"address_components": [ {
      "long_name": "1600",
      "short_name": "1600",
      "types": street_number
    }, {
      "long_name": "Amphitheatre Pkwy",
      "short_name": "Amphitheatre Pkwy",
      "types": route
    }, {
      "long_name": "Mountain View",
      "short_name": "Mountain View",
      "types": [ "locality", "political" ]
    }, {
      "long_name": "San Jose",
      "short_name": "San Jose",
      "types": [ "administrative_area_level_3", "political" ]
    }, {
      "long_name": "Santa Clara",
      "short_name": "Santa Clara",
      "types": [ "administrative_area_level_2", "political" ]
    }, {
      "long_name": "California",
      "short_name": "CA",
      "types": [ "administrative_area_level_1", "political" ]
    }, {
      "long_name": "United States",
      "short_name": "US",
      "types": [ "country", "political" ]
    }, {
      "long_name": "94043",
      "short_name": "94043",
      "types": postal_code
    } ],
    "geometry": {
      "location": {
        "lat": 37.4220323,
        "lng": -122.0845109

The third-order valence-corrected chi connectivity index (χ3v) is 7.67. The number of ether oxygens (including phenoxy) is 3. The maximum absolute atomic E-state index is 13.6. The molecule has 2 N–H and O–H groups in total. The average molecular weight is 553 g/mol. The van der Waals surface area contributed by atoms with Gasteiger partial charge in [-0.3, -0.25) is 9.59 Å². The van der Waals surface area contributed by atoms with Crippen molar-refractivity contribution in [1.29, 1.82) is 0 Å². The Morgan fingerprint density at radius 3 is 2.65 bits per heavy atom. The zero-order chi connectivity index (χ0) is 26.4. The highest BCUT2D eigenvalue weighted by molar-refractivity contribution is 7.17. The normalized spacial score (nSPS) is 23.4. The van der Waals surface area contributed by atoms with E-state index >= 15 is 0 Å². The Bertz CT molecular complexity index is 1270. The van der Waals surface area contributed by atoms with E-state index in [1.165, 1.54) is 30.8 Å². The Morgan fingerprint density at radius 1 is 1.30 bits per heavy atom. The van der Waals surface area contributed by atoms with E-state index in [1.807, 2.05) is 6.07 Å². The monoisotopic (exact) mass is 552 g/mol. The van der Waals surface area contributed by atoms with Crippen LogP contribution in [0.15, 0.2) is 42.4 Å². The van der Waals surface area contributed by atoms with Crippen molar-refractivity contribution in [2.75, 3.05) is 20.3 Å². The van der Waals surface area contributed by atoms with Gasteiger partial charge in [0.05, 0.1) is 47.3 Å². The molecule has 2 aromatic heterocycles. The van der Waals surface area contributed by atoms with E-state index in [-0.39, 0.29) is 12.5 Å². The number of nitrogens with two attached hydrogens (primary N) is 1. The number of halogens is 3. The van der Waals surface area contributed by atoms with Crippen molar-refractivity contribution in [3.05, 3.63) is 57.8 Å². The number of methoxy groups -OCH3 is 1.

"location_type": "ROOFTOP",
      "viewport": {
        "southwest": {
          "lat": 37.4188847,
          "lng": -122.0876585
        "northeast": {
          "lat": 37.4251799,
          "lng": -122.0813633
  } ]

The server-side geocoder also provides an XML format as an alternative to JSON.

Quota Considerations

Server-side geocoding through the Geocoding Web Service has a quota of 2,500 requests per IP per day, so all requests in one day count against the quota. In addition, the Web Service is rate-limited, so that requests that come in too quickly result in blocking. Client-side geocoding through the browser is rate limited per map session, so the geocoding is distributed across all your users and scales with your userbase. Geocoding quotas and rate limits drive the strategies outlined in this article.